Many older communities, especially those constructed in the 1960s and earlier, have reached their peak in economic return. Many were designed with homesite sizes appropriate for the homes of the day, measuring 10-14 feet wide and 55-76 feet long. Unfortunately these site sizes are not appropriator the homes built today. Home production and a changing market have transitioned the industry toward a larger, multisession product, up to 36 feet wide (some triple-section homes approach 50 feet in width) and up to 76 feet in length. Lifestyle changes have also diminished the value of homesites in these communities. Greater reliance on the automobile and shifts in the resident demographics of the communities have resulted in a greater need for off-street and garage parking. As a result, reconfiguration of these home sites and communities is necessary if there is any hope to upgrade the aging home stock.

On the positive side, many older communities are in excellent locations. Built on the outskirts of cities and towns years ago, new development has sprung up around them. As a result, they are close to convenience outlets, public transportation and services absent in many newer suburban locations. In addition, these older communities have been in existence long enough to return much or all fo the initial construction debt and have excellent improvement in the look and value of their housing stock, the entitlement process necessary to upgrade or reconfigure an existing community can sometimes be less controversial and cumbersome than new development.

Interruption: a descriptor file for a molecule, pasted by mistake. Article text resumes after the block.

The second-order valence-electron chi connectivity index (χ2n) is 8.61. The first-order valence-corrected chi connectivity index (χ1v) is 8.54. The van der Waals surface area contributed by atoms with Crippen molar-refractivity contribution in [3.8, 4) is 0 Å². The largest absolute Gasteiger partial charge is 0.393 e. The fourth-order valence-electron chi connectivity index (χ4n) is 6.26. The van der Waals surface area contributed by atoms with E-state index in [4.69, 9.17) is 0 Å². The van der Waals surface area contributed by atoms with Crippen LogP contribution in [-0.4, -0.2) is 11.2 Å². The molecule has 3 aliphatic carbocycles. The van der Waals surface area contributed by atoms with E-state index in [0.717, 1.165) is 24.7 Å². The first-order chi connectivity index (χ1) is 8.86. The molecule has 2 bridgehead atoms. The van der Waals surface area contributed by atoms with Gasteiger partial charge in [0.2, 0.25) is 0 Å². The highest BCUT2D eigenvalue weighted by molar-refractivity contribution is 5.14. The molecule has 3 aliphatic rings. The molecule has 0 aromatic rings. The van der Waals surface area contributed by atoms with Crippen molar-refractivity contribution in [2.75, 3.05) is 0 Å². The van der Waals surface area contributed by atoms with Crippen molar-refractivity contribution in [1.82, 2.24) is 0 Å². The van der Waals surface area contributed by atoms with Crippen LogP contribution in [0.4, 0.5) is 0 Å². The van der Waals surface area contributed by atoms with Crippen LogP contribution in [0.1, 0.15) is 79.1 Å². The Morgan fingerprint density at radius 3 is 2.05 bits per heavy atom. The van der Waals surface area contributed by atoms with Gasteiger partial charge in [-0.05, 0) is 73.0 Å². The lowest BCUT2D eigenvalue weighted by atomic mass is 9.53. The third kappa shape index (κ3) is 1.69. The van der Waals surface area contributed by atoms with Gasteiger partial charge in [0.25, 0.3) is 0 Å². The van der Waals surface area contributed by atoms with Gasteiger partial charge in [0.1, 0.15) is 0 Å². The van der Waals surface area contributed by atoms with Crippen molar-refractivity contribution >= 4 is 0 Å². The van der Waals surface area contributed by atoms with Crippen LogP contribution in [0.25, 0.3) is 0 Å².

Reason Two: Social